MADRID — Less than a decade ago, Primoz Roglic was flying through the air on a pair of skis with no thoughts of ever being earthbound on a bike.
On Sunday the Slovenian claimed one of cycling’s biggest prizes, winning the three-week Spanish Vuelta.
Roglic only took up cycling in 2012 after he gave up on ski jumping. He quit his first love following a harrowing crash when he lost control early in a jump, slammed into the ramp and twisted and tumbled the rest of the way down.
He found that two wheels pegged to the road were a perfect match for his slim but athletic build and became one of cycling’s rising talents given his superb time trial performances and his ability to hang with the best climbers in the mountains.
Now he must be counted among its best and a contender for its biggest prize: the Tour de France.
Roglic won the Vuelta after wearing the red leader’s jersey for the final 11 days, finishing more than two minutes ahead of world champion and former winner Alejandro Valverde.
It was his first Grand Tour win after the 29-year-old was fourth in the 2018 Tour de France and third in the Giro d’Italia in June. He also won the six-day Basque Country Tour in 2018 and the weeklong Tirreno-Adriatico in March.
Following custom, riders respected the leader’s lead on the 21st and last stage when the race made its traditional finish in Madrid. Roglic was flanked by yellow-clad Jumbo-Visma teammates as they arrived in the Spanish capital.
"Thanks to everyone who was involved at the end in this big result," Roglic told the cheering crowd from the top of the podium in the city centre. A small group of Slovenian fans waved their country’s flag.
He showed his toughness by never flagging through the climb-heavy Vuelta, even when Valverde’s Movistar and a strong Astana team led by Miguel Angel Lopez tested him again and again. Roglic was supported by a deep Jumbo-Visma team that included Steven Kruijswijk, Robert Gesink and Sepp Kuss, but he still had to prove he could do it alone when they were dropped by Movistar’s and Astana’s fiercest attacks in the mountains.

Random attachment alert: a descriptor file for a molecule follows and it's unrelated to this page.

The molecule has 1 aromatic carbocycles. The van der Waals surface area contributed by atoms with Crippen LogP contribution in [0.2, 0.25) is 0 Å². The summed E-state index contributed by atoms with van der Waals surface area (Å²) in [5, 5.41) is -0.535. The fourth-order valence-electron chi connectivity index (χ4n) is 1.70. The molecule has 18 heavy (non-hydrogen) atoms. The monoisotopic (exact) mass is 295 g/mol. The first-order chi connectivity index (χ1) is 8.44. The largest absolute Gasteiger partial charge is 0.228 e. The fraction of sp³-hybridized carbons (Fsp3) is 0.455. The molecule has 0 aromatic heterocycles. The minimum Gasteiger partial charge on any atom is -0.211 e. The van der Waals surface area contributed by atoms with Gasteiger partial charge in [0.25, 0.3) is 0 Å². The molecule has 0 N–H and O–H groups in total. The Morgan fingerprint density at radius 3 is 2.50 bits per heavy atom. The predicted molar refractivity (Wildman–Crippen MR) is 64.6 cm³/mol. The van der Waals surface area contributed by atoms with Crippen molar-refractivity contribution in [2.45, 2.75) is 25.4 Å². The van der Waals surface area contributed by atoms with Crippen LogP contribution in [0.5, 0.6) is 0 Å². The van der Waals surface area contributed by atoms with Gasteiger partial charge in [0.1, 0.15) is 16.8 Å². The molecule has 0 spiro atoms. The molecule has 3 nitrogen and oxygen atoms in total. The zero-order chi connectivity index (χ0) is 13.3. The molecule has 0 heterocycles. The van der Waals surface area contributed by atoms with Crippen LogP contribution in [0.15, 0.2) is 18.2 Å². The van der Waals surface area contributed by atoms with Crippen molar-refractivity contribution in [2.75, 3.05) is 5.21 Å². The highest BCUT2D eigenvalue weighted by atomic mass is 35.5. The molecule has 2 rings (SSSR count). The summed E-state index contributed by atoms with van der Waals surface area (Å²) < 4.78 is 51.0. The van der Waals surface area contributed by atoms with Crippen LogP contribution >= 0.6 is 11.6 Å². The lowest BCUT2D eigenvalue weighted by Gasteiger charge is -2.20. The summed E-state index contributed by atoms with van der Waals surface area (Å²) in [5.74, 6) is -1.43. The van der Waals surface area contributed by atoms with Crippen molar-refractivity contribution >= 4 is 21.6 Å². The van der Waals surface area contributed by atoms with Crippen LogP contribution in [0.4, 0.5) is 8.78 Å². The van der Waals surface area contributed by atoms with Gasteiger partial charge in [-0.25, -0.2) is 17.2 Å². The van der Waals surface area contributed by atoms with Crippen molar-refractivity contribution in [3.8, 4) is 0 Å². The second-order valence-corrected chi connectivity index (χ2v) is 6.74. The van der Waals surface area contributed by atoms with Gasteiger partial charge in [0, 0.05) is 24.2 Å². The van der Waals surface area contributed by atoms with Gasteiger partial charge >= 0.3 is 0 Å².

Roglic was considered the pre-race favourite, after other top riders such as Tour winners Egan Bernal and Geraint Thomas and last year’s Vuelta winner Simon Yates opted not to compete in the race.
He handled that pressure and took charge of the race on Stage 10, when he dominated the individual time trial, overtaking then leader Nairo Quintana by three minutes. He established a nearly two-minute gap over Valverde that he protected with aplomb the rest of the way.
Unflappable and with an impenetrable expression, Roglic never let Valvede or Lopez get away on their attacks, sticking to their back wheels or not losing his cool and catching up when they eventually faltered.
Finally, on Sunday’s slow jaunt to Madrid he allowed himself to relax, smiling while chatting with other cyclists.
"I have no words for this," Roglic said. "It gives an indescribable feeling. This victory is not only my most beautiful win, but it is also the biggest win for cycling in Slovenia."
Fabio Jakobsen of Quick Step sprinted to win the flat 106-kilometre (65-mile) ride that started in Fuenlabrada.
The 39-year-old Valverde, who won the Vuelta a decade ago, finished the race second.
Another Slovenian, Tadej Pogacar, completed the podium after a breakout race for the 20-year-old rider that included three stage wins.